I'm not wealthy or famous, but this experience made me realize that I can do things that make a difference in the lives of real people. And that has helped me to remember that I am part of something much larger than the everyday world in which I live. The bravery that this woman has shown is a constant reminder to me that life is worth fighting for. Seeing and meeting so many people who work so hard to find donors for those in need gave my flagging faith in humanity a much-needed shot in the arm. And the love and support given to me by my incredible wife every step of the way during the process only reinforced for me the fact that, even when it's painful and scary, doing the right thing truly is the only choice. I am so very thankful for this experience, and I hope that one day soon I can personally thank the woman who changed my outlook on life by bravely reaching out into the unknown and asking for help.

Tuesday, July 22, 2008

Open Mouth, Insert Foot (Shin, Calf, Knee, Thigh, and So On)

I love Twitter because I can say all of those things that are on my mind for which I never before had an audience.

I hate Twitter because I say all of those things that pop into my head without much thought and now I have an audience.


Sorry, tweetpeeps -- I should have known that your comments were made in jest. In hindsight, that's the only way it all makes any sense. The good news is: my lump of coal should be a diamond any day, now!

I'll remember today the next time a knee-jerk reaction compels me to tweet a response to someone. And then I'll slowly back away from the keyboard...

Sunday, July 20, 2008

Happy Monkey Songs and Wonder

Yesterday, I really didn't want to get out of bed. It had been a rough week, and I'm still having trouble going to bed at a decent hour. So, I'd been up for a while with Monkey, we'd had breakfast, Lovey was awake, and I was grumpily making the coffee. That was when I heard it -- a sweet little voice singing, "Twinkle, twinkle, little star..." It drifted in from the living room as though it were a cloud, and suddenly all my grumpiness disappeared. The words were plain as day, and Monkey was carrying the tune amazingly well (she did just turn 2, after all). I was all at once surprised, impressed, and in awe of my daughter. I stood there and listened as Lovey joined in and they finished the song together, then Monkey followed up with the obligatory clapping and "Yea!" for her job well done.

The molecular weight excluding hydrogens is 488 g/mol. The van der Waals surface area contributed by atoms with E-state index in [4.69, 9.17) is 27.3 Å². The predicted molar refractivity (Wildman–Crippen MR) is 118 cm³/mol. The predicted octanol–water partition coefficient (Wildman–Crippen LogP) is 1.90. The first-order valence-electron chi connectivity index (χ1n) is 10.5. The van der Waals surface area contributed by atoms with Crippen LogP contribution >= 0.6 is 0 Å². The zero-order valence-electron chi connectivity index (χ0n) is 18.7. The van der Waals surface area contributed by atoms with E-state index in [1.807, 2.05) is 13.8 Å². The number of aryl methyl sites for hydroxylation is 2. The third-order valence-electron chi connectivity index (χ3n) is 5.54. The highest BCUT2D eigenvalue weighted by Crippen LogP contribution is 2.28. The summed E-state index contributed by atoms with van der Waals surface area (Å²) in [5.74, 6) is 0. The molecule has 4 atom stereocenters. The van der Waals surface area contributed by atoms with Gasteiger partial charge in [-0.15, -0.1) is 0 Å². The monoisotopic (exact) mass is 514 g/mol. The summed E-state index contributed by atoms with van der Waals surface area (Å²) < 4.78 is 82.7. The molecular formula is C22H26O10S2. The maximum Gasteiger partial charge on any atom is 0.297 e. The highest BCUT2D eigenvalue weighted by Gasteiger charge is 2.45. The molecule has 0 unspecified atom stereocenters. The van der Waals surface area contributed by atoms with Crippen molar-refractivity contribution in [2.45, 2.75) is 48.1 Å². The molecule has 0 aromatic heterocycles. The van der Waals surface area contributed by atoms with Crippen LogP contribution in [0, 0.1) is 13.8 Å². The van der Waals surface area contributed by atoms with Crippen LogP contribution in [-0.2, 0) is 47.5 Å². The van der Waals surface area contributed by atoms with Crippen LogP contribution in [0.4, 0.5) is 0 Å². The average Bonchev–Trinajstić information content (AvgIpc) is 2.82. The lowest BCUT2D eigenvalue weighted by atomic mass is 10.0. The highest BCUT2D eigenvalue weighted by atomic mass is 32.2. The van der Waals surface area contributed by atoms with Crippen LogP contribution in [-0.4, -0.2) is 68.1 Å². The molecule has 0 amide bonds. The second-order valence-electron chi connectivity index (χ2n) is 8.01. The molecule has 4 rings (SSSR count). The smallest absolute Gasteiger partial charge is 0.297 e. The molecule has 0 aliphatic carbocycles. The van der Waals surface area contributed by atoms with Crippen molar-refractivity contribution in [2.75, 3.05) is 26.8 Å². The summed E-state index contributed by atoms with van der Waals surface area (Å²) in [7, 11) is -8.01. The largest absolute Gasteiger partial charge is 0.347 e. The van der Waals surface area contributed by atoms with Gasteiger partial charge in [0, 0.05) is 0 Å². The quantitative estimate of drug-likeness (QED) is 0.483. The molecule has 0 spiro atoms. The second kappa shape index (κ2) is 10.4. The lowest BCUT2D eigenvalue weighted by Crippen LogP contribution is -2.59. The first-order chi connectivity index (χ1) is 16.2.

Feeling much happier, and of course a mug full of coffee later, I was ready to face the day. But I just kept thinking about Monkey and the song. Aside from being a happy thing to think about, it made me wonder about memory. Monkey has entered that time of her life when she's fascinated by pretty much everything, and you can see that she's just a little sponge soaking up every last drop of information she can. And while I know that this is not atypical (I did, after all, study cognitive development for my degree), I am still amazed to watch her, and it makes me wonder what sets it all off. What is the source of one's desire for learning? Specifically, what made Monkey want to learn that particular song so much that she managed to memorize the words and tune with enough precision that she was actually able to reproduce them without being prompted? Prior to this, I'd heard her join in and sing along with other songs, but never had I heard her break out into song entirely on her own. What purpose (for a 2-year-old) is there in singing solo? Does there even have to be a purpose?